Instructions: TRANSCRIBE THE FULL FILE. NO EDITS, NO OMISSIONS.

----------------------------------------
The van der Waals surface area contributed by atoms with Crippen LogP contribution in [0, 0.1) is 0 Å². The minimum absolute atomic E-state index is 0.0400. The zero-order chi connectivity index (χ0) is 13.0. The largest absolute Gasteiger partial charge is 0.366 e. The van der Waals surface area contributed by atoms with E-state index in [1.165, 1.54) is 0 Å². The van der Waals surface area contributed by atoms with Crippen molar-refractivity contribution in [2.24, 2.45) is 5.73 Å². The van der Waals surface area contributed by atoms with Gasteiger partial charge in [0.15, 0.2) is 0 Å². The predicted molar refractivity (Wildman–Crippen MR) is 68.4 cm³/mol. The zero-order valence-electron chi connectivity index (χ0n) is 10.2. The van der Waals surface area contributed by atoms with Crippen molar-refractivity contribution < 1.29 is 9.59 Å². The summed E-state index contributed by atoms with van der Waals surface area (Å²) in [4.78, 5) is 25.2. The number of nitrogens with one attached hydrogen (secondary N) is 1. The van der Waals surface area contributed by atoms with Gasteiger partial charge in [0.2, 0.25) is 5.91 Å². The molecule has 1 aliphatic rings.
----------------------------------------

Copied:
The van der Waals surface area contributed by atoms with Crippen LogP contribution in [0, 0.1) is 0 Å². The minimum absolute atomic E-state index is 0.0400. The zero-order chi connectivity index (χ0) is 13.0. The largest absolute Gasteiger partial charge is 0.366 e. The van der Waals surface area contributed by atoms with E-state index in [1.165, 1.54) is 0 Å². The van der Waals surface area contributed by atoms with Crippen molar-refractivity contribution in [2.24, 2.45) is 5.73 Å². The van der Waals surface area contributed by atoms with Gasteiger partial charge in [0.15, 0.2) is 0 Å². The predicted molar refractivity (Wildman–Crippen MR) is 68.4 cm³/mol. The zero-order valence-electron chi connectivity index (χ0n) is 10.2. The van der Waals surface area contributed by atoms with Crippen molar-refractivity contribution < 1.29 is 9.59 Å². The summed E-state index contributed by atoms with van der Waals surface area (Å²) in [4.78, 5) is 25.2. The number of nitrogens with one attached hydrogen (secondary N) is 1. The van der Waals surface area contributed by atoms with Gasteiger partial charge in [0.2, 0.25) is 5.91 Å². The molecule has 1 aliphatic rings.